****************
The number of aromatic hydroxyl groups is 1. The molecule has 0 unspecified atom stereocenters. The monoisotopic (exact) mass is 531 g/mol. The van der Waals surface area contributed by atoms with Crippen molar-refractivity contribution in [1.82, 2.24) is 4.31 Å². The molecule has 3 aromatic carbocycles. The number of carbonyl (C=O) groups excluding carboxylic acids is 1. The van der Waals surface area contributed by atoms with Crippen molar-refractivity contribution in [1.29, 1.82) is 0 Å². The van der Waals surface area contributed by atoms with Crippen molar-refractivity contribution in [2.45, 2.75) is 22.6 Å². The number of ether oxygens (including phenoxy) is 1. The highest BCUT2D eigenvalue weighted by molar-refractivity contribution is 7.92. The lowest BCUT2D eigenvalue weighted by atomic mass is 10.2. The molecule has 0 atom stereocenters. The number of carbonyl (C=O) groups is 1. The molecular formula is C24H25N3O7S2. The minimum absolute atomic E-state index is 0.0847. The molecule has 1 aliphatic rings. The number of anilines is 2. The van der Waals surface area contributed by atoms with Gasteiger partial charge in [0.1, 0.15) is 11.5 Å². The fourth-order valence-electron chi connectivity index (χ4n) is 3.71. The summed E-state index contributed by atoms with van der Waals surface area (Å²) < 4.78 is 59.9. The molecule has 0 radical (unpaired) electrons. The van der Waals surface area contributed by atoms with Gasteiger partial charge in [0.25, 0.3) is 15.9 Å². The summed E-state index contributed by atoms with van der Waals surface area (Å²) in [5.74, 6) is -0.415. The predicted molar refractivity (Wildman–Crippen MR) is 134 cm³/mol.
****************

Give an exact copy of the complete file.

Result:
The number of aromatic hydroxyl groups is 1. The molecule has 0 unspecified atom stereocenters. The monoisotopic (exact) mass is 531 g/mol. The van der Waals surface area contributed by atoms with Crippen molar-refractivity contribution in [1.82, 2.24) is 4.31 Å². The molecule has 3 aromatic carbocycles. The number of carbonyl (C=O) groups excluding carboxylic acids is 1. The van der Waals surface area contributed by atoms with Crippen molar-refractivity contribution in [1.29, 1.82) is 0 Å². The van der Waals surface area contributed by atoms with Crippen molar-refractivity contribution in [2.45, 2.75) is 22.6 Å². The number of ether oxygens (including phenoxy) is 1. The highest BCUT2D eigenvalue weighted by molar-refractivity contribution is 7.92. The lowest BCUT2D eigenvalue weighted by atomic mass is 10.2. The molecule has 0 atom stereocenters. The number of carbonyl (C=O) groups is 1. The molecular formula is C24H25N3O7S2. The minimum absolute atomic E-state index is 0.0847. The molecule has 1 aliphatic rings. The number of anilines is 2. The van der Waals surface area contributed by atoms with Gasteiger partial charge in [0.1, 0.15) is 11.5 Å². The fourth-order valence-electron chi connectivity index (χ4n) is 3.71. The summed E-state index contributed by atoms with van der Waals surface area (Å²) < 4.78 is 59.9. The molecule has 0 radical (unpaired) electrons. The van der Waals surface area contributed by atoms with Gasteiger partial charge in [0.25, 0.3) is 15.9 Å². The summed E-state index contributed by atoms with van der Waals surface area (Å²) in [5.74, 6) is -0.415. The predicted molar refractivity (Wildman–Crippen MR) is 134 cm³/mol.